Sport Soccer

Tuesday 24 April 2018

Fox won't back home-grown changes

Aston Villa chief executive Tom Fox disagrees with plans to increase the home-grown quota
Aston Villa chief executive Tom Fox disagrees with plans to increase the home-grown quota

Aston Villa chief executive Tom Fox says he will not support the Football Association's plan to increase the home-grown quota in the Barclays Premier League, insisting the plan could "decimate" club academies.

FA chairman Greg Dyke wants to help English youngsters by persuading clubs to drop the number of non-home grown players allowed in a 25-man squad from 17 to 13.

Dyke also aims to change the definition of 'home grown' so that players only qualify if they are registered with a club three years prior to turning 18, rather than 21 as it is now.

It is believed clubs are unlikely to back the proposals, which place further restrictions on their selection of players, with Fox insisting he is not the only Premier League executive to be against the plans.

"I am not supportive of them and to be frank, I don't think I've spoken to a counterpart in the Premier League who is supportive of it," said Fox, speaking at the Sport Industry Breakfast Club.

"I don't think that system will lead to the desired outcome, I think it will lead to the direct opposite.

"If you increase the quota system the clubs now that are filled with international players will quickly have to find English players.

"They will then start quickly going to find younger English players to come through their system and those players are sitting at other clubs' academies.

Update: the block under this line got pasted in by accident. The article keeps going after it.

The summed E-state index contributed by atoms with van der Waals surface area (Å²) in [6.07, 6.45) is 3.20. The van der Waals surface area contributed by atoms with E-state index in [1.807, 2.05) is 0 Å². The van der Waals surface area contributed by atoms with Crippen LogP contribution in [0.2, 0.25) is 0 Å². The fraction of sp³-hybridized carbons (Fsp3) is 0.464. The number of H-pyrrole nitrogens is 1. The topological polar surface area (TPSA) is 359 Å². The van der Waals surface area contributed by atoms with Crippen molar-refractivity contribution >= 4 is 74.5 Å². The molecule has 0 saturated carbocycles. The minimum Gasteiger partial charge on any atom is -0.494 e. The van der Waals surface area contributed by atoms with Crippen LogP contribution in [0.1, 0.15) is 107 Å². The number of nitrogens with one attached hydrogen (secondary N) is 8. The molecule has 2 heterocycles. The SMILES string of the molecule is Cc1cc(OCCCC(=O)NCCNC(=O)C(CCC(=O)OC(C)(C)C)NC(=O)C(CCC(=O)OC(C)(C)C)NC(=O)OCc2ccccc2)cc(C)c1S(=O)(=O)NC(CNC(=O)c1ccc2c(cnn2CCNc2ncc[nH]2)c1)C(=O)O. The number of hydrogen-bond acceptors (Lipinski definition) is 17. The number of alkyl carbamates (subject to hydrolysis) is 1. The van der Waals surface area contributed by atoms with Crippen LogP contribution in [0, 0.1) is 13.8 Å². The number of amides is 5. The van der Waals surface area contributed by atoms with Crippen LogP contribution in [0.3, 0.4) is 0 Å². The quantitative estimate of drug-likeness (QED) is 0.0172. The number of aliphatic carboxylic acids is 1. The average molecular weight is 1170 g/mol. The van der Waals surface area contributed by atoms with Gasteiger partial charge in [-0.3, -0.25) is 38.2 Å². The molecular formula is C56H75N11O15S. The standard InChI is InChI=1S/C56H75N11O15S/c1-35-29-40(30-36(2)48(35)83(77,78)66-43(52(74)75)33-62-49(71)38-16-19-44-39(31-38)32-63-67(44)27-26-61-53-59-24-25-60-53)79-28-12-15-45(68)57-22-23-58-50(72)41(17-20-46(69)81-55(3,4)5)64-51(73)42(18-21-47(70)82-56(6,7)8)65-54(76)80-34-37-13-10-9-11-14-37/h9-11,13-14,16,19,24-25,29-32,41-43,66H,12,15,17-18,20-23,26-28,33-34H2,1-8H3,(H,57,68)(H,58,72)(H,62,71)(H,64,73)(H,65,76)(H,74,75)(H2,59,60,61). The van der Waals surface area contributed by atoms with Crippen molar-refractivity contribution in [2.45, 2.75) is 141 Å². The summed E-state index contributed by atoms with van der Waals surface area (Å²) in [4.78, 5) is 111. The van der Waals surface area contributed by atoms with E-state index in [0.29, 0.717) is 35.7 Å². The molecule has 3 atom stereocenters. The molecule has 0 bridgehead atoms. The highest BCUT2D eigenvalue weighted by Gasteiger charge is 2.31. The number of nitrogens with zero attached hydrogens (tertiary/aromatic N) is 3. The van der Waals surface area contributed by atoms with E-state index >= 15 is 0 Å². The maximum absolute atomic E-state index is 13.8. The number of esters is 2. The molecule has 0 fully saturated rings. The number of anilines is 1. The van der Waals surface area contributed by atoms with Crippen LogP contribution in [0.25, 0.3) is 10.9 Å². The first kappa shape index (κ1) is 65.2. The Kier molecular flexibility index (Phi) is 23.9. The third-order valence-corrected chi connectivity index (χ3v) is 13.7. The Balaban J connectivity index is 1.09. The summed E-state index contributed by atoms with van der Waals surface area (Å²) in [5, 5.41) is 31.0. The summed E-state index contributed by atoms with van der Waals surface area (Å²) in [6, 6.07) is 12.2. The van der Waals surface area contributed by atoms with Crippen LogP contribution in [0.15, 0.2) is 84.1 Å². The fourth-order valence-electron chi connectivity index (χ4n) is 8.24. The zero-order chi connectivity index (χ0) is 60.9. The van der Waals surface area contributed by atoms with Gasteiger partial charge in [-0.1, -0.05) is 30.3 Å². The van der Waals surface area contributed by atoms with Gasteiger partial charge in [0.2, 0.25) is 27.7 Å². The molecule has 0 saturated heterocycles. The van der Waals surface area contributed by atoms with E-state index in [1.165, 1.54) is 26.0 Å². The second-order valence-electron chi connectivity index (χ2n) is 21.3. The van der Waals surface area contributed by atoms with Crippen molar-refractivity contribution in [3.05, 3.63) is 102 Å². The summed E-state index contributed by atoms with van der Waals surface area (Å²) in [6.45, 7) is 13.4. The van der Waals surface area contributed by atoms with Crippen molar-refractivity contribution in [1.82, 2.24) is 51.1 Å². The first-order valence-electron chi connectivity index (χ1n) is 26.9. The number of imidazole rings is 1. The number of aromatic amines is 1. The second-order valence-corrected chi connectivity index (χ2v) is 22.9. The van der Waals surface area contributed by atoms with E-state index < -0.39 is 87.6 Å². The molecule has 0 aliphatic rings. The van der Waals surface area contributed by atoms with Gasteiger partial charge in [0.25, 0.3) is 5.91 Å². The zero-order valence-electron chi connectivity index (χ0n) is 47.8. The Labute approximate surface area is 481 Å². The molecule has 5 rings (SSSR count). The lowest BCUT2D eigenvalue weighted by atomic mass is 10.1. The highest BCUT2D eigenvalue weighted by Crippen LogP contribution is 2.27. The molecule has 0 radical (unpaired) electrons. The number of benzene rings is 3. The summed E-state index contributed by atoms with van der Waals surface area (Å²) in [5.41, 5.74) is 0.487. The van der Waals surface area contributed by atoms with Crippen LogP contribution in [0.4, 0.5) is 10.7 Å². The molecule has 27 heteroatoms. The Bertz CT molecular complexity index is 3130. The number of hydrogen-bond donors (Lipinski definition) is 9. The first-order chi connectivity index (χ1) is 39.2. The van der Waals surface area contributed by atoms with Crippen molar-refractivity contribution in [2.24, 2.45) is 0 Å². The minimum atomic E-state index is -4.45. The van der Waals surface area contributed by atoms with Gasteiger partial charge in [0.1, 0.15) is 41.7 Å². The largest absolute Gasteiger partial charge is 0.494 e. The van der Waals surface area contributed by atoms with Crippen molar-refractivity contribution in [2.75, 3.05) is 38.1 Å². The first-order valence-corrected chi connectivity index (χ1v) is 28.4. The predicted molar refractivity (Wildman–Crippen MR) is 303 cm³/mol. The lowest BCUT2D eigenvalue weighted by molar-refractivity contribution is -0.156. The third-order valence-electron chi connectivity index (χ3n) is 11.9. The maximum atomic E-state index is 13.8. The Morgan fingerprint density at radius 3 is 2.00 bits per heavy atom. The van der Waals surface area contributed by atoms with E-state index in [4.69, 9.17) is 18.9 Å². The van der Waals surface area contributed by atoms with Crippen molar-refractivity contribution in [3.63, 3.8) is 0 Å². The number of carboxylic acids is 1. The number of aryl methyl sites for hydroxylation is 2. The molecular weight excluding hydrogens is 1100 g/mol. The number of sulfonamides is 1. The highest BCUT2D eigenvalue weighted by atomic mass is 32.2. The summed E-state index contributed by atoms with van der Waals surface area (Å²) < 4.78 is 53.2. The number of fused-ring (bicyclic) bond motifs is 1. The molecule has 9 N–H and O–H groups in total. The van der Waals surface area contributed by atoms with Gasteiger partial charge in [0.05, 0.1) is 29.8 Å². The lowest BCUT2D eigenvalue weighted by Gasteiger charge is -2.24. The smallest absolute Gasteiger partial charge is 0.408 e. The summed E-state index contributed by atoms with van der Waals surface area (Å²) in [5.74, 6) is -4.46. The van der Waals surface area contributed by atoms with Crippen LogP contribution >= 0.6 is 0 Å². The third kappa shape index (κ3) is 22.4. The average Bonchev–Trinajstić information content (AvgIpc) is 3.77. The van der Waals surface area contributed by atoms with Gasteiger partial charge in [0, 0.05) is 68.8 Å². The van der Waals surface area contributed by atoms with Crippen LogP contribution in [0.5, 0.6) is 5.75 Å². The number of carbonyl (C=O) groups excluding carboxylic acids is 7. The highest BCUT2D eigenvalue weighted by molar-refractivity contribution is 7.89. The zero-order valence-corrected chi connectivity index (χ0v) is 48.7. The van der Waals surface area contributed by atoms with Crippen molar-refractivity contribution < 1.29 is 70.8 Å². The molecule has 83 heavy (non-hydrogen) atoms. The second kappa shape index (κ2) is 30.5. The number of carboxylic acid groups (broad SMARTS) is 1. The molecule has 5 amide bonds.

"Some of our best players at 13, 14, 15, 16 will get approached because it's a lot easier to take them at that age than when they're a full-formed star.

"It would decimate the academy system and make my academy system not financially viable because all the good players walk out."

Dyke is committed to negotiating with Premier League clubs but has previously claimed the FA could, if it wanted to, change the rules without their consent.

Fox, however, believes England's problem lies not with English players in the Premier League but with the development of youngsters at a lower level.

"I watched the World Cup and there were 11 starting Premier League players (for England) on the pitch and the bench was filled with starting Premier League players," Fox said.

"There's something else not right if the United States, who had one current Premier League player in Jozy Altidore, makes it past the group stage and England doesn't.

"That's nothing to do with England players not getting an opportunity.

"The FA gets the chance to choose from a pool of about 40 players, those players get the chance to play against the top talent in the world.

"That's more important for development than creating an artificial quota system that by its very nature will see players who aren't as good getting an opportunity.

"They need to be developed at a younger age and there needs to be better coaching at a younger age. I don't think the quota system is a goer."

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